Context is known to influence many spheres. And now, researchers have found that a patients’ health context—that is, the other conditions a patient has—can determine whether a specific gene mutation is helpful or harmful. Researchers have revealed that a genetic mutation with a controversial connection to liver disease confers different levels of risk depending on whether patients have diabetes.
Non-alcoholic fatty liver disease (NAFLD) is the most common liver disease, and can develop into nonalcoholic steatohepatitis (NASH) involving fat accumulation, damage, and inflammation in the liver. Known genetic variants explain only a modest fraction of the risk of developing NAFLD/NASH, and researchers disagree on the importance of certain mutations.
“The association of the glucokinase regulatory protein (GCKR)-rs1260326 mutation with NAFLD is widely debated,” says the first author. “This mutation appears to protect patients from diabetes and chronic kidney disease, but is associated with an increased risk of NAFLD and other diseases.”
To better understand the role of GCKR-rs1260326 in NAFLD/NASH, cells were taken from 24 donors and grown into tiny liver-like organs, called organoids. Feeding them extra fatty acids resulted in fat accumulation, inflammation, and insulin resistance, traits that are seen in the livers of patients with NASH. The connections between genetic variants and liver organoid features were then closely analyzed.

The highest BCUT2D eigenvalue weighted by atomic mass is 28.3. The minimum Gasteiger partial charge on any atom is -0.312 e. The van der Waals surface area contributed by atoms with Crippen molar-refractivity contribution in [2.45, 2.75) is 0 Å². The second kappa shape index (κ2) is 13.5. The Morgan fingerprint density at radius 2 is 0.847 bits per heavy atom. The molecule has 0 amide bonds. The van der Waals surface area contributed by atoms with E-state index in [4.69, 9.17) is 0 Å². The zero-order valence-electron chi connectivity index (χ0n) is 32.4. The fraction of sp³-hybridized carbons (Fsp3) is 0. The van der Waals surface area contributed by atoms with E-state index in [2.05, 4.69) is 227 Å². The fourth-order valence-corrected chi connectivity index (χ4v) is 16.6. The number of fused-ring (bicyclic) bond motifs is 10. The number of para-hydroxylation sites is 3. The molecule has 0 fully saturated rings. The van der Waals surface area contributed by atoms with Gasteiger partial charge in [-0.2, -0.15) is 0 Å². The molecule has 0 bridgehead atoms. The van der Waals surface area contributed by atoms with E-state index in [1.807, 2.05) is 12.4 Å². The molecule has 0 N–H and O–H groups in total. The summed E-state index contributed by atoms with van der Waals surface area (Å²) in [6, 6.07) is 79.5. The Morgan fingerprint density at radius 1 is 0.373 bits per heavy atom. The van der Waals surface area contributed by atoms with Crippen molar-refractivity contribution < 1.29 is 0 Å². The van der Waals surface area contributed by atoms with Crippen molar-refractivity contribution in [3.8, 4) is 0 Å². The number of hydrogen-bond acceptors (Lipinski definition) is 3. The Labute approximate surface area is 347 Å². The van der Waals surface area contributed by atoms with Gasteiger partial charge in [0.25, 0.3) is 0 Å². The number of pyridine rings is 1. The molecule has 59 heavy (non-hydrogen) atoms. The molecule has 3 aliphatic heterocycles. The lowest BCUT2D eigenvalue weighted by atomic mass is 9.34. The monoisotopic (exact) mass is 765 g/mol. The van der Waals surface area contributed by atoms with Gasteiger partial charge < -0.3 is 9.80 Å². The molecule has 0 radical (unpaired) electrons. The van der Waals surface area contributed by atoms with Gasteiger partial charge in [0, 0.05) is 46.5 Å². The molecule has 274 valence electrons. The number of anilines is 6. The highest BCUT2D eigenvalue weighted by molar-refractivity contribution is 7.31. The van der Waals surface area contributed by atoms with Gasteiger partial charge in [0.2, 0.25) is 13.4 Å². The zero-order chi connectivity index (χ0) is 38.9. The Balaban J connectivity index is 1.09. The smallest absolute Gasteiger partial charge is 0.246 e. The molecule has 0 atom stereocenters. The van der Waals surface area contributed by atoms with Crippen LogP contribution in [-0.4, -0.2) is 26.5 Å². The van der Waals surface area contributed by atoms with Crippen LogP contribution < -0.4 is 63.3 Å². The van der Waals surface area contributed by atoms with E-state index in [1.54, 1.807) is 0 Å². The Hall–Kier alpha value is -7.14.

“The results were very clear,” states the senior author. “We found that the NAFLD/NASH risk connected to the GCKR-rs1260326 mutation in our organoid model was very high, despite it rarely being considered to be clinically significant.”
Organoids with two copies of the GCKR-rs1260326 mutation took up fat from their environment much more efficiently than other organoids, which explains how this mutation could make patients develop a fatty liver. Unexpectedly, analysis of real-life patient data showed that the level of liver inflammation in NASH patients with diabetes differed based on the presence or absence of the mutation: diabetic patients with two copies of the mutation had high levels of liver inflammation, while diabetic patients with no copies of the mutated gene showed only low levels of inflammation.
Furthermore, the researchers found that treating patients with metformin, a drug commonly used for diabetes, only worked when patients carried unmutated copies of GCKR. However, combined treatment with the drugs nicotinamide riboside and nitozoxanide improved the function of the liver organoids with two copies of the GCKR-rs1260326 mutation.
“This finding suggests a new treatment approach that could make a real impact in the lives of diabetic patients with the mutation who do not respond to standard medication,” states the senior author.
Diabetic status modifies the impact of an NAFLD-associated SNP
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